I'm gonna start this off by saying I know people have it worse than me, no doubt. I am reminded everyday. If I turn on the news I see crime and murders and I thank God I live in a nice place where my child can go outside and play. When I go to the cancer center for my treatment and I see people with no hair, paper thin, dying of cancer. When I look around Julia's classroom and see the kids that worry if they will get dinner that night. People in my everyday life struggling with an illness also, or money problems, or relationship problems. I have it good and I know it.
I have noticed we live in a world of complainers. I'm not referring to the people that talk about their car breaking down, or a tree falling on their house, or a family member passing, you get the idea. Those people for the most part are positive they just have little little set backs. I'm talking about those negative Nellies. That always have the stupidest complaints about really nothing but it consumes their world. Those people with a 24 hour "why me?" negative attitude. Those people I just wanna shake and say live a day in my shoes. Your bad day is still better than my best day.
A good day for me is actually getting out of the house seeing family and friends or running errands. On those good days I still have the everyday complications of RA. On a good day I still lay in bed, not moving, looking around the room, knowing when I decide to use one of my many joints they will be stiff and painful. Sometime I lay there for a good hour because I don't want to move. On a good day I still have to rest while getting ready. Shower, rest, make up, rest, hair, rest, get dressed, now I'm ready for a nap. I'm not supposed to drive long distances because of the exhaustion so around town is it.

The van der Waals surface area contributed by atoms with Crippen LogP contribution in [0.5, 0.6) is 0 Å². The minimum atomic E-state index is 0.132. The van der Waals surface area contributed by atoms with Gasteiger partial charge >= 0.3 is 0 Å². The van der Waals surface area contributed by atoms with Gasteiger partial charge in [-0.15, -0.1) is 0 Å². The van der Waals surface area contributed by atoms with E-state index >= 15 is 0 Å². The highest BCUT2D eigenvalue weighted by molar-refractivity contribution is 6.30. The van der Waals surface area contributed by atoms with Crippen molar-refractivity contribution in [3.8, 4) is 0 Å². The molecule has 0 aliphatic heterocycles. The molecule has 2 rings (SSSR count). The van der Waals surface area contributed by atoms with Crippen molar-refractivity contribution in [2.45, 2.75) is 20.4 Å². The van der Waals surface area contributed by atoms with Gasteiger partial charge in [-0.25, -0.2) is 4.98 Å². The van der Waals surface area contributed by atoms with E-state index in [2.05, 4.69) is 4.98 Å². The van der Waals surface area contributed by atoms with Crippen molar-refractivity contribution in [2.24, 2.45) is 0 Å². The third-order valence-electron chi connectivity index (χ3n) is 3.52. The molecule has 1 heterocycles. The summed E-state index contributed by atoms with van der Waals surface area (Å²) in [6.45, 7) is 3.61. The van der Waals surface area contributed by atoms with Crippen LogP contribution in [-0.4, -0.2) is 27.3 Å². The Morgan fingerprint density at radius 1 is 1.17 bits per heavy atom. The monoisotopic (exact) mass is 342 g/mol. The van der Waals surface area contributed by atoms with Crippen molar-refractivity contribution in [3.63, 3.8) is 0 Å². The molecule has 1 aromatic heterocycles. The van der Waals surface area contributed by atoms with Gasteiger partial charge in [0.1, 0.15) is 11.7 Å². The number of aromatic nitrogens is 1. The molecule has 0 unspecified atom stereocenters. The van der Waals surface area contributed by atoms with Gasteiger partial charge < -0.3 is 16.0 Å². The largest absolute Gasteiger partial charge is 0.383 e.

A good treatment day. I always stop and get my Dunkin iced caramel coffee. I check in at the front desk and pay my $50 (which adds up with all these treatments). I walk in and I find my seat and make sure my IV pole is on my left side. I wait for a nurse nervously as I know the pain involved. The nurse comes over and removes the pain patch I have covering my port because it's sitting on my brachial nerve (it runs across your chest and the nerves down to your fingertips branch off of it). I recline my chair and pull my shirt down so the port can be accessed. I feel the iodine and alcohol being rubbed over my port. It's moving around under my skin. The nurse palpitating the area pushing down on the port and moving it side to side to get a good grip on it. Now I'm getting sore. I see the one inch thick ass needle with a hook on the end coming at me and I reach for a hand to squeeze. Deep breath. Needle punctures skin followed by about 10 lbs of pressure. Shooting pains behind my breast and all down my arm. My port is difficult and sometimes they have to repeat this process a few times. Now I wait. Exhaustion will soon set in. 2 1/2 hours just sitting in a chair, veggin. I see other RA patients. Walking around, full of energy because their meds are working. Trying put the frustration out of my head. Time passes and the IV is done. I leave, leaning on my cane for support because I'm drained. Home we go.
Show me your bad day...I'll show you my good days.